Poll: Hunt Vs. Lauda

The 1976 Formula One World Championship was made of the sort of stuff that could never have even been imagined beforehand. It took nearly 40 years for Hollywood to catch on to this incredible story (and what a job Ron Howard did with Rush) of great rivals and sometimes-friends James Hunt and Niki Lauda.

In Hunt and Lauda, you had two marvellous characters – but also two approaches to motor racing that could not have been further apart. On one hand, you had James Hunt: the playboy and centre of the party but his raw and natural gift for driving a grand prix car quickly is still the stuff of legend today. It was often said that all he had to do was just show up, and that was more than enough to vanquish the opposition. For those rare times that he realised he actually had to drive, well, those were special times indeed. Then you had the clinical and dedicated Niki Lauda. Although not quite as highly strung as his Hollywood representation would have you believe, Lauda did prefer to isolate himself before races to study what lay before him. Even after his horrific accident at the Nürburgring during the middle of the ’76 season, Lauda went through excruciating procedures and physical therapy so he could get back into his Ferrari sooner rather than later.

So, for a moment let us pretend it’s the evening of the 1976 Japanese Grand Prix, the final race of the season. Lauda leads Hunt by a solitary championship point but who are you shouting for from the rain swept grandstands? The playboy or the professor?

Photo: Associated Press/Universal Pictures

Paddy McGrath
Twitter: @PaddyMcGrathSH
Instagram: speedhunters_paddy

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I vote Hunt for one reason only: he decided to live fully while in his racing career. He lived hard, died relatively young (age 45) and let a legacy that's still present today.

Also, R.I.P Maria De Villota.


Lauda for me. From what I saw from the movie, he really seemed to care about winning (not that Hunt didn't, but in a different way) and was more grounded in what could happen. And anyone that can come back from a crash like that and still be in the chase for the championship is amazing. Plus after the '76 season, Hunt really just kind of stopped racing because he already had his championship. Lauda went on to win two more for himself.


I was a Hunt fan back in the Hesketh days, and loved the Walter Wolf cars too. Never a fan of Lauda, but respect his talent and determination to overcome the injuries to become champion again. Still have not seen the movie (want to, but in a smaller SoCal city, it did not play long here) but going to check it out soon.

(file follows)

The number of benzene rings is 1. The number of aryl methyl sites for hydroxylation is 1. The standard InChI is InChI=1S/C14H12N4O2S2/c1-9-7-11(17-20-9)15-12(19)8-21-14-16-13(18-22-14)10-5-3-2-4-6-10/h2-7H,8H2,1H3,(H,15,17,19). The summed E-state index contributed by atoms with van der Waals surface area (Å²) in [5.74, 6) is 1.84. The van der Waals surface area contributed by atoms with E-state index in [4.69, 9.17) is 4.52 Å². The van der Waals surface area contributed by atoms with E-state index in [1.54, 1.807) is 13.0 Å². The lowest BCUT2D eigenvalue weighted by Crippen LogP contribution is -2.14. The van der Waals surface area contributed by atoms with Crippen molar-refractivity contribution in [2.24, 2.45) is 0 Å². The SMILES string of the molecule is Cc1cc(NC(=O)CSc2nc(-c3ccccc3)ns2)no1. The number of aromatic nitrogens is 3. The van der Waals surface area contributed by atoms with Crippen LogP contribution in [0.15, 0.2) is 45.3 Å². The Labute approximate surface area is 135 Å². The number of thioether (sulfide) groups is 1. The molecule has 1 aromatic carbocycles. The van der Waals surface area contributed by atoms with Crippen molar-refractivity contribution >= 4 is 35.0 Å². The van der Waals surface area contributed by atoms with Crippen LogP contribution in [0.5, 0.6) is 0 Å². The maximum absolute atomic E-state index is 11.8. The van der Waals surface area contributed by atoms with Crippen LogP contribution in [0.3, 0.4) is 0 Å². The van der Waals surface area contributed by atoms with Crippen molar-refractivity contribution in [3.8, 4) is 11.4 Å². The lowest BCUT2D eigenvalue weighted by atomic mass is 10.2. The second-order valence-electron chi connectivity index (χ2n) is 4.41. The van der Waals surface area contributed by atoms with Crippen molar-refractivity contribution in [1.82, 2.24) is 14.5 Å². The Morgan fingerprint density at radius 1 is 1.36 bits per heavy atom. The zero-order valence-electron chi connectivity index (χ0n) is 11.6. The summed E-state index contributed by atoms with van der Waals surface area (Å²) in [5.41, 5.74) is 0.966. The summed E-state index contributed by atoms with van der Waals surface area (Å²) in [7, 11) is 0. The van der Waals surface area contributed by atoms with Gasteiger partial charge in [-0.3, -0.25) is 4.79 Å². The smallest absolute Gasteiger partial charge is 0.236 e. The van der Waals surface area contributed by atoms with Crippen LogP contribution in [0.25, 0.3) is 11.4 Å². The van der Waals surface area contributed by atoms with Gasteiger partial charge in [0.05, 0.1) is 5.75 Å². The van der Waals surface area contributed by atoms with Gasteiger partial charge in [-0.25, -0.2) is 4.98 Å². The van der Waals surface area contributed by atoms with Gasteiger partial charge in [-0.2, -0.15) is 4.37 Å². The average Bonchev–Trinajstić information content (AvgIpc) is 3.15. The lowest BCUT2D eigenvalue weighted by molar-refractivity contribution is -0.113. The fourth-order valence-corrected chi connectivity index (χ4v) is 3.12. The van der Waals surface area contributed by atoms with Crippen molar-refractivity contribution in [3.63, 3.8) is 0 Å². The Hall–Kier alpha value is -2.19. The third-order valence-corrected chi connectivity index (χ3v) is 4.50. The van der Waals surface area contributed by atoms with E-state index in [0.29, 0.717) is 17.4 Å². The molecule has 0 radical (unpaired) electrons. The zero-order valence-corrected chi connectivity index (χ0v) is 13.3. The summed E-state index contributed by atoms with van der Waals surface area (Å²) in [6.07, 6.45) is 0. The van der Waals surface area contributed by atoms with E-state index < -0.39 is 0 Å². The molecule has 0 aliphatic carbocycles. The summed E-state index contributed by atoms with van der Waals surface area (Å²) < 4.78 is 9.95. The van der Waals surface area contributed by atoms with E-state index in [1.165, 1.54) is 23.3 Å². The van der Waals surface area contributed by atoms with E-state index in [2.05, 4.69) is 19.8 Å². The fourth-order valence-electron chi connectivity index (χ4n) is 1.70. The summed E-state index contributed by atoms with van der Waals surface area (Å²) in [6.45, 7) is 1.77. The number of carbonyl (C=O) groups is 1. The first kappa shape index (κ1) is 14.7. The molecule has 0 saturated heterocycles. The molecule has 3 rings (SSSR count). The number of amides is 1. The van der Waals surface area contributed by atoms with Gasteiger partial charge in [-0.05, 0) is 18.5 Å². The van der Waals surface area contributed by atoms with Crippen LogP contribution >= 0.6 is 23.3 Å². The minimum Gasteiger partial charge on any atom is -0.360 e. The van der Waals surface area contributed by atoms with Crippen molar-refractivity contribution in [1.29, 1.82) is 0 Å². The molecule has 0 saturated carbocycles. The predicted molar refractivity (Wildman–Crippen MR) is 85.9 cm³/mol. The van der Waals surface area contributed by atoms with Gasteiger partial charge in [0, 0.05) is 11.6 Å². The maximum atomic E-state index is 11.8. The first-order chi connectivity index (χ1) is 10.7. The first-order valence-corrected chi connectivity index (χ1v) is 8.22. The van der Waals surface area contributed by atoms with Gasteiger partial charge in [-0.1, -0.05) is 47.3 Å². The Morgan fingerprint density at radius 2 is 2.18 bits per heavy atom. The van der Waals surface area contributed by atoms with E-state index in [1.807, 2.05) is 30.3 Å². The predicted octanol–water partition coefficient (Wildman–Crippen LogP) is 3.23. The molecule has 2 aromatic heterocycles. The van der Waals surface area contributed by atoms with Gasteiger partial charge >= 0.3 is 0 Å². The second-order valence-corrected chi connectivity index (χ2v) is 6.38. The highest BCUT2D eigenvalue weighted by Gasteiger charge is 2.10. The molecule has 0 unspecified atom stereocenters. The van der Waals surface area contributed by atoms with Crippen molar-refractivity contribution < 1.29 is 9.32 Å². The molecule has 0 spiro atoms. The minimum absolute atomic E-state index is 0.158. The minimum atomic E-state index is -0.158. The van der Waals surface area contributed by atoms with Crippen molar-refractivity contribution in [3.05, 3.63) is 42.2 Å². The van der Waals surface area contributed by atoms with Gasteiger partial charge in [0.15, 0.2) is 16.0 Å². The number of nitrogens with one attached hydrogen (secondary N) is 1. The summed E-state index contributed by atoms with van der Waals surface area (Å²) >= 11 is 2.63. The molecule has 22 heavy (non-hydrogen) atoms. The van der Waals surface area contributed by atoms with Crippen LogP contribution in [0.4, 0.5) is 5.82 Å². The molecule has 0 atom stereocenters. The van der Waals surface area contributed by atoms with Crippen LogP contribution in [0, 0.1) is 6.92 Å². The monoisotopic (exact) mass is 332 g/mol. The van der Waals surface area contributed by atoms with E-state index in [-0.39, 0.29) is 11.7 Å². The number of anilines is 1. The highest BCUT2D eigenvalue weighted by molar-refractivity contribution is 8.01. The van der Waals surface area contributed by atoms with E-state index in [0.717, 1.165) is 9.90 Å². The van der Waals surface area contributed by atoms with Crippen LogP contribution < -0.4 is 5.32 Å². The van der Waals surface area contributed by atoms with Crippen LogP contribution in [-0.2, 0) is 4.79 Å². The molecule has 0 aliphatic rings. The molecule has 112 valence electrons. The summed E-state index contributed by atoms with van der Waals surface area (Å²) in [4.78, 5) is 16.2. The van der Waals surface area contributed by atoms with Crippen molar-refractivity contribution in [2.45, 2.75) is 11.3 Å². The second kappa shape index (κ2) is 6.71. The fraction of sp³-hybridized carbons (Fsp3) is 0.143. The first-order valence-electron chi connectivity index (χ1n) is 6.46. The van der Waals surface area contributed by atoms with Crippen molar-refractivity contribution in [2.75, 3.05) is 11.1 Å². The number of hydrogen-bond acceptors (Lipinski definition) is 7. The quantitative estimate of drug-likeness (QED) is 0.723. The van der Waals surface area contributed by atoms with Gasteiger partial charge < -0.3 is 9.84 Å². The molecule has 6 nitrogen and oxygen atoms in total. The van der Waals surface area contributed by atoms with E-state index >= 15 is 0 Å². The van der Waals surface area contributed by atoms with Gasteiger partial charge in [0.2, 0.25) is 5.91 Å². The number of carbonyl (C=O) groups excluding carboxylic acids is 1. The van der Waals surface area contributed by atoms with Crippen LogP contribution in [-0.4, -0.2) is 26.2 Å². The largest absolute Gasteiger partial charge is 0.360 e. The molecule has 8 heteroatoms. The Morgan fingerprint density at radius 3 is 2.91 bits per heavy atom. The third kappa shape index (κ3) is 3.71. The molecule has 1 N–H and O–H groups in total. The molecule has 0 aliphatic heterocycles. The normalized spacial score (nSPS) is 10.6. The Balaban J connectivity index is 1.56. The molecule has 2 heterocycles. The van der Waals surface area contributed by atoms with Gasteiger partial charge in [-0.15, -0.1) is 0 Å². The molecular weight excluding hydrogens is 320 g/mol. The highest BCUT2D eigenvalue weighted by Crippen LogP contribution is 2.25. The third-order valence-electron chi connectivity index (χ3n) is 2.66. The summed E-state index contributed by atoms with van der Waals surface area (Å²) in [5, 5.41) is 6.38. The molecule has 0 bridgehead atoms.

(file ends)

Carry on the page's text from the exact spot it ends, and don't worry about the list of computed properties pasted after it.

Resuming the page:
Voted for Hunt simply because he was the F1 badass.


rush > nothing to do with formula 1


The average Speedhunter probably wasn't even born when these guys were racing (myself included), and I have basically zero knowledge of Formula 1 prior to the Turbo Era, so I won't even pretend I knew who these guys were prior to this film (great film by the way).  Regardless of the sport, I'm usually more impressed by the quiet guys who work hard to get the job done (Jerry Rice) rather than the naturally gifted showoff (Terrell Owens).  So Lauda gets my vote for his dedication to his craft, even before I factor in the effort it must've taken for him to even get back in a car at all after his crash.


Simply P I like your post. I have to agree with you. I didn't exist back then, and I only know of the story because of the movie, so I choose not to vote because I honestly have no clue. I liked both of their depiction in the movie. Lauda was an ass, but became the fan hero after the fire. Through the fire and his amazing come back you were able to see the man behind the harsh edges. Hunt was fun and had a great view of F1. But like I said, those were the depictions. Never saw them race, so I have absolutely no say in this poll.


Lauda for being a badass


If i had to bet money I would put it on Lauda, but I would be rooting for Hunt


are we talking winning or just rooting? Im about to over-analyze this poll...
I think Hunt would've won the race had Lauda pressed on. Hunt, had pure talent, experience, and constantly pushes himself to the edge, and on the Jpn race, he also had caution. 
while Lauda (yes he was extremely talented as well) was always calculating, even if he pressed on, he'd always have it inside his mind that he should not have driven, and the ratio of danger would be overwhelming to him. Im not saying he'd definitely lose, but inside his mind, he's already lost. 
as for cheering.... yea I'd still cheer for Hunt


Was a great film, great story great acting Daniel Bruhl was a stand out!.... Let down by the overuse of brands hatch and Snetterton (and Cadwell in one instance) as virtually every other Grand Prix track bar the Nordschleife was a clearly one of the British tracks. I have never seen the main straight at Paul Ricard that bumpy and with such a long right bend in it ever before.... (Brands looking at you) also the race sequences were sketchy as, super shaky cam to indicate that doing 30mph is super fast, and jerky steering as seen of women applying makeup while driving.....
I think the fastest a car actually went in the film was when niki was driving the Alfa through the vineyards.